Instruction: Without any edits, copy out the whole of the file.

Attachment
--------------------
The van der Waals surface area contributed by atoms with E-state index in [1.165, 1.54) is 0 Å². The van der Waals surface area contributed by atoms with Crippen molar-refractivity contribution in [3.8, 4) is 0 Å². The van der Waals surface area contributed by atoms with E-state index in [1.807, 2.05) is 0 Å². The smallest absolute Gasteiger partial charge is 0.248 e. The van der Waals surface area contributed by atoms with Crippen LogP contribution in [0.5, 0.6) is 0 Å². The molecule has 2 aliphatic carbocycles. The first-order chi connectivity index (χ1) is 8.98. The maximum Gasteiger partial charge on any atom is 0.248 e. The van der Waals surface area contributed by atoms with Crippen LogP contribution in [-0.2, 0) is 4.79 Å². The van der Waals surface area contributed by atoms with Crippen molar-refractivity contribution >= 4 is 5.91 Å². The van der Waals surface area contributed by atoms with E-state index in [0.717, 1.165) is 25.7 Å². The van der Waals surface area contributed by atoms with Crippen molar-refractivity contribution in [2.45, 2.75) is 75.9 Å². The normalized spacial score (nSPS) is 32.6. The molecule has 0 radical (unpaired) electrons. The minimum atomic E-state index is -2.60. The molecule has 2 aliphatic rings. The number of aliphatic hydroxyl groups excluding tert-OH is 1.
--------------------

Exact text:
The van der Waals surface area contributed by atoms with E-state index in [1.165, 1.54) is 0 Å². The van der Waals surface area contributed by atoms with Crippen molar-refractivity contribution in [3.8, 4) is 0 Å². The van der Waals surface area contributed by atoms with E-state index in [1.807, 2.05) is 0 Å². The smallest absolute Gasteiger partial charge is 0.248 e. The van der Waals surface area contributed by atoms with Crippen LogP contribution in [0.5, 0.6) is 0 Å². The molecule has 2 aliphatic carbocycles. The first-order chi connectivity index (χ1) is 8.98. The maximum Gasteiger partial charge on any atom is 0.248 e. The van der Waals surface area contributed by atoms with Crippen LogP contribution in [-0.2, 0) is 4.79 Å². The van der Waals surface area contributed by atoms with Crippen molar-refractivity contribution >= 4 is 5.91 Å². The van der Waals surface area contributed by atoms with E-state index in [0.717, 1.165) is 25.7 Å². The van der Waals surface area contributed by atoms with Crippen molar-refractivity contribution in [2.45, 2.75) is 75.9 Å². The normalized spacial score (nSPS) is 32.6. The molecule has 0 radical (unpaired) electrons. The minimum atomic E-state index is -2.60. The molecule has 2 aliphatic rings. The number of aliphatic hydroxyl groups excluding tert-OH is 1.